inna fī dhālika ladhikrā liman kāna lahū qalbun aw alqās-sam ‘a wa-huwa shahīd
Surely in this there is a reminder for one who has a [mindful] heart,
Or lends an ear as a witness.
(Sūrat Qāf, No.50, Āyat 37)
After talking about the ultimate end of the past peoples Almighty Allah says that in their history there is a reminder for two groups of people:
1) Those who have a heart, that is an awareness and understanding. Imam al-Kāzim (a) explains to Hisham bin Hakam that qalb in this verse means the ‘aql (quoted from Tafsīr Majma‘ul Bayan). There are people who have the faculty of intelligence but are not able to gain insight from things around them;
2) Those who lend their ears and are fully present in a situation. Thus they listen to what is being said, contemplate on it, and allow it to enter their inner being where it can be digested and applied.
According to Tafsīr al-Mīzān and Tafsīr Namūneh these are two different groups. Some people have an advanced form of intelligence which helps them understand things and distinguish between truth and falsehood, right and wrong, etc. They can independently solve issues and make deep connections. They receive the reminder through their ‘aql. Others are not able to do that. They do not have the level of intelligence required but they can listen to those who do. They lend their ears to what the learned and wise people say and are guided by them.
There are many people who neither have an awareness and understanding of things nor do they listen. They are disengaged in what is going on around them. This deprives them of the chance to gain insight. The lack of attention will be a cause of regret on the Day of Judgement. The Quran says about them: And they will say, ‘Had we listened or applied reason, we would not have been among inmates of the fire’ (Q 67:10).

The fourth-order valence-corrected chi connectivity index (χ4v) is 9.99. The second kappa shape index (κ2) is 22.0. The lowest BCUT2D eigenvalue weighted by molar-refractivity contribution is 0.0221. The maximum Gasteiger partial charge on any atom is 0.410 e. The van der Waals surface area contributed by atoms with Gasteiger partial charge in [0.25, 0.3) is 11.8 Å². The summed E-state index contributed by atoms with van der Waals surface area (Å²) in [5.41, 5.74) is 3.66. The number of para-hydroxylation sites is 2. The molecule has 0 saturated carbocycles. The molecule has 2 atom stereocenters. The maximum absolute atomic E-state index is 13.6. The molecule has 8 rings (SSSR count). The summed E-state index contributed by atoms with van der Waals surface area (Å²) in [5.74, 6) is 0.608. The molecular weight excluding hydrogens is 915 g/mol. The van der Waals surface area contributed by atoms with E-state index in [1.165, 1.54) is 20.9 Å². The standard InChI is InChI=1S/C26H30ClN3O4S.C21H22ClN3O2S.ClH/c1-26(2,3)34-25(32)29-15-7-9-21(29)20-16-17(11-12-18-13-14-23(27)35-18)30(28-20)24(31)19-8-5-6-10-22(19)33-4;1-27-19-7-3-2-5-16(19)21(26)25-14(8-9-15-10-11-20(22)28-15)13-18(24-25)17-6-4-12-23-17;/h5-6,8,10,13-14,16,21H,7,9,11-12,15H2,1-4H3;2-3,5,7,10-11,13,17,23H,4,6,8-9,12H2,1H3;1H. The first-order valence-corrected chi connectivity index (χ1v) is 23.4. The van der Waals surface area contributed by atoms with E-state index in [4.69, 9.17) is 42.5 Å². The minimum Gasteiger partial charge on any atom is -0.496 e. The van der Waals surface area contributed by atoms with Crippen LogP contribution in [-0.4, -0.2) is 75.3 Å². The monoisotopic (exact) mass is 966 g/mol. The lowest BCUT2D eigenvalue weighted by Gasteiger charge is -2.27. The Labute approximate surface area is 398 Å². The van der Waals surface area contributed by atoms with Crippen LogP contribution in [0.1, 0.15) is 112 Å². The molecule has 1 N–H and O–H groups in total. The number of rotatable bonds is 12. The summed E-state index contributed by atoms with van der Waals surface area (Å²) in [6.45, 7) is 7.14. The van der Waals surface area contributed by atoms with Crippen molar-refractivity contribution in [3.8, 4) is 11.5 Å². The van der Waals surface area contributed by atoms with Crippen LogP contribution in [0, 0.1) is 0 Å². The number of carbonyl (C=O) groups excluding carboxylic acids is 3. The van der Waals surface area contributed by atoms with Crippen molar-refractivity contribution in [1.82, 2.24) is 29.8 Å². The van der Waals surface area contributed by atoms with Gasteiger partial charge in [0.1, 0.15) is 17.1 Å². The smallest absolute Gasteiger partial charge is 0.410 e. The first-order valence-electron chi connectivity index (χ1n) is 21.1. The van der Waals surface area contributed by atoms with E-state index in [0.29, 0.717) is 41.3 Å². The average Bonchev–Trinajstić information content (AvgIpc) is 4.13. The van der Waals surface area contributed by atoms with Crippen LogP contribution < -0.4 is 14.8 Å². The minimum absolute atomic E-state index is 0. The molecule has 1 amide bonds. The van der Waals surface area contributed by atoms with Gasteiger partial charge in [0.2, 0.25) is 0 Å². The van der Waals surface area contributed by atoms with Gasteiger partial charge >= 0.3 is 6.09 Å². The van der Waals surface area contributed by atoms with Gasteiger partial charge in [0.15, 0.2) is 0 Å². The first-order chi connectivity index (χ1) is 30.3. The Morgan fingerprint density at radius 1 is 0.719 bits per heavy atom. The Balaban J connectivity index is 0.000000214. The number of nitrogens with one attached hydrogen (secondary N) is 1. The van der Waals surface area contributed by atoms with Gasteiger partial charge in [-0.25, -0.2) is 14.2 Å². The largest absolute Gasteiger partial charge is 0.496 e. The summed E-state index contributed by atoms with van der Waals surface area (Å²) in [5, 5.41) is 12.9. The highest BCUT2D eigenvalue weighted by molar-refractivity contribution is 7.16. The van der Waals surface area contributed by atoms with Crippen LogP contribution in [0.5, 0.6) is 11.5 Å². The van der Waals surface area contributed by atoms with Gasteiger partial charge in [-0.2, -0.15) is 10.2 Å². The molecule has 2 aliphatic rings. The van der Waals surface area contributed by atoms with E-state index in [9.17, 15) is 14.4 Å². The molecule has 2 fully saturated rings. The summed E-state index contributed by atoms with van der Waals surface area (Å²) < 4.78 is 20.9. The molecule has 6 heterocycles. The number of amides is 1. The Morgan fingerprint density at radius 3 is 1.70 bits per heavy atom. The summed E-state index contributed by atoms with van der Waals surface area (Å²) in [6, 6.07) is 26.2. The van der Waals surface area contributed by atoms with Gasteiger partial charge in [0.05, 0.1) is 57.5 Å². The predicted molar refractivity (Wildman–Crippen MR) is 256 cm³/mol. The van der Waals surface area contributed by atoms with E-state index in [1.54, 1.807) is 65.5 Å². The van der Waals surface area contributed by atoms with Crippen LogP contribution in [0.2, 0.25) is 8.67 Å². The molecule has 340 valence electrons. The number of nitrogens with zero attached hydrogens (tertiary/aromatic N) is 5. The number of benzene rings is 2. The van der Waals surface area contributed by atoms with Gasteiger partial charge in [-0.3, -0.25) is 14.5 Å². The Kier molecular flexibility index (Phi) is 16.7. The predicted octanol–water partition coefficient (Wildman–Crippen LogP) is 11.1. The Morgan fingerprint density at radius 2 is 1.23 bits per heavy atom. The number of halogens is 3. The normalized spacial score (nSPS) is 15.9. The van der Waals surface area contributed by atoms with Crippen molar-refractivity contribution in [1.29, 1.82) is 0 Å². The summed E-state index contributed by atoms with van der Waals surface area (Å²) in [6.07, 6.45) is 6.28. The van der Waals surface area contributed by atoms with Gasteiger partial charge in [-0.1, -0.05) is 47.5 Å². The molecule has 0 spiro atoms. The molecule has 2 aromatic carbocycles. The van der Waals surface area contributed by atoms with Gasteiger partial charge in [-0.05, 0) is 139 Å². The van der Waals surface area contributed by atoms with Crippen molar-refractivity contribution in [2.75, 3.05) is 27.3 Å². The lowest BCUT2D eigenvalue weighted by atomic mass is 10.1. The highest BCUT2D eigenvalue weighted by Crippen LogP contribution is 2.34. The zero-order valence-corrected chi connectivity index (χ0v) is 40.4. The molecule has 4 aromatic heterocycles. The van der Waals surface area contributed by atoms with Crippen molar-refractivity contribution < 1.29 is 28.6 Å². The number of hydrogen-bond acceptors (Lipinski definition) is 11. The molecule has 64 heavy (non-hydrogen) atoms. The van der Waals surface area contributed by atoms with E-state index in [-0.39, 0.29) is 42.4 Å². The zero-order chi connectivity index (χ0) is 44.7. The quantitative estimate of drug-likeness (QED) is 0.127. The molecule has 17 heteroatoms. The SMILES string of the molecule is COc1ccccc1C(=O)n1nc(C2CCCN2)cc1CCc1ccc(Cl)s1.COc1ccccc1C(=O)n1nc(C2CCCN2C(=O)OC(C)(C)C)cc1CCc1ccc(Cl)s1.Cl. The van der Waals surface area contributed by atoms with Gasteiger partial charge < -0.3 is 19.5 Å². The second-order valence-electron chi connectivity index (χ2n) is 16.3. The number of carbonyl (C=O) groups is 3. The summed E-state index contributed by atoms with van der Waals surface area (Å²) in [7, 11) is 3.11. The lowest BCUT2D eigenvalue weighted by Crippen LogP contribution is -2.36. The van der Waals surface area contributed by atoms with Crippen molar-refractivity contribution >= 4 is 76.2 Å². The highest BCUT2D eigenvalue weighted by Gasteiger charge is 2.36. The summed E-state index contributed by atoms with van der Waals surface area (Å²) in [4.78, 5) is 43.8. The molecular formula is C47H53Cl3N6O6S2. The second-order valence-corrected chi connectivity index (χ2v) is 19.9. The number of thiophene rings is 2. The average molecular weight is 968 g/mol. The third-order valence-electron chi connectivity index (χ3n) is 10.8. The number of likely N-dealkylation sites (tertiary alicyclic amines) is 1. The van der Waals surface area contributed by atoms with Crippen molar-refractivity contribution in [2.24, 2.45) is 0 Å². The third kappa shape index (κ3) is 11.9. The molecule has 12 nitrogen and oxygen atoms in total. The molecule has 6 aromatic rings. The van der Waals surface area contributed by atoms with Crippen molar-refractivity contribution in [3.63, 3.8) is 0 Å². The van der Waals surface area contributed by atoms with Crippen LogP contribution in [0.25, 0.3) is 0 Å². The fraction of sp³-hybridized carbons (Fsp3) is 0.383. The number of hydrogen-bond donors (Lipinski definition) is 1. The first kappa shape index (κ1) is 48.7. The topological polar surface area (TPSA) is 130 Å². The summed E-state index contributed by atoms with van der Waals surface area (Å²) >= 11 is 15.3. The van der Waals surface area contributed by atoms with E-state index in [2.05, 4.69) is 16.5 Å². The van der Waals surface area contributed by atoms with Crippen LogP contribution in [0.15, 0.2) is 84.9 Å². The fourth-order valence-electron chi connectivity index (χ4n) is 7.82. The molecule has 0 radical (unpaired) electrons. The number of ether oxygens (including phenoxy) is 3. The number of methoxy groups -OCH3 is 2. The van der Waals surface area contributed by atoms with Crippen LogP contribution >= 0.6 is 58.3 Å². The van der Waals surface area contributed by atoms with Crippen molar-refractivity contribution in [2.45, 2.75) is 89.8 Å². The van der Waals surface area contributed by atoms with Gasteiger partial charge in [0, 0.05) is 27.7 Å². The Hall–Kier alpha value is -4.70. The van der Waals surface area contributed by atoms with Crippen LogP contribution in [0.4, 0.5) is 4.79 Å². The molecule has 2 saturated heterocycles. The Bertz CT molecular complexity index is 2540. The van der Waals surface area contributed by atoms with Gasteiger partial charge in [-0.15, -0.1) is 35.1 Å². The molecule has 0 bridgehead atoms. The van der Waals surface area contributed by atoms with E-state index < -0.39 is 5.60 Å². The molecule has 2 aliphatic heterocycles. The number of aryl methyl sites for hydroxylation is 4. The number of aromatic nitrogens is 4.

Lack of mindfulness and attention to the present is a huge barrier to any form of progress. A lot of realities and truths escape the mind. When the hypocrites came to the Prophet (s) and sat with him, they would go out and ask one another ‘what did he say?’ They were not attentive and mindful when with the Prophet and thus his wisdom and teachings eluded them. Their stubbornness, contempt, and resistance to the truth became seals upon their ears and hearts.
To be practically mindful in any situation, develop the following habits:
1) Open your heart to receive what is being said or done. This includes removing distracting thoughts, prejudices, past baggage, etc. It clears the path for new and clear understandings. The result would be a deeper connection with the situation.
2) Listen well. It could be listening to a spoken word, thinking about the written word, or just paying attention. Allah ‘azza wa-jall instructs us to listen to the Quran with attention when it is being recited. He says: When the Quran is recited, listen to it and be silent, maybe you will receive [Allah’s] mercy (Q 7:204).
3) Be fully present and attentive. Don’t let a part of you be elsewhere so you do not enjoy the full experience. These semi-experiences leave a person dissatisfied and unfulfilled. Even small things become very meaningful when experienced fully. Amīrul Mu’minīn Ali bin Abī Tālib (a) said: Indeed the most heedful of all ears is that which is attentive to and accepting of a reminder (The Scale of Wisdom, H. 3115).
Remember this verse as a motivation to be attentive to situations. Understand them with your mind or at least listen well. Only then will you be able to grasp the reminders that exist in so many things around us.
Sources: ‘Allāmah Muhammad Husayn Tabātabā’ī, Tafsīr al-Mīzān; Āyatullāh Nāsir Makārim Shirāzī (Ed.), Tafsīr-e Namūneh; Shaykh Tabrasī, Tafsir Majma‘ul Bayān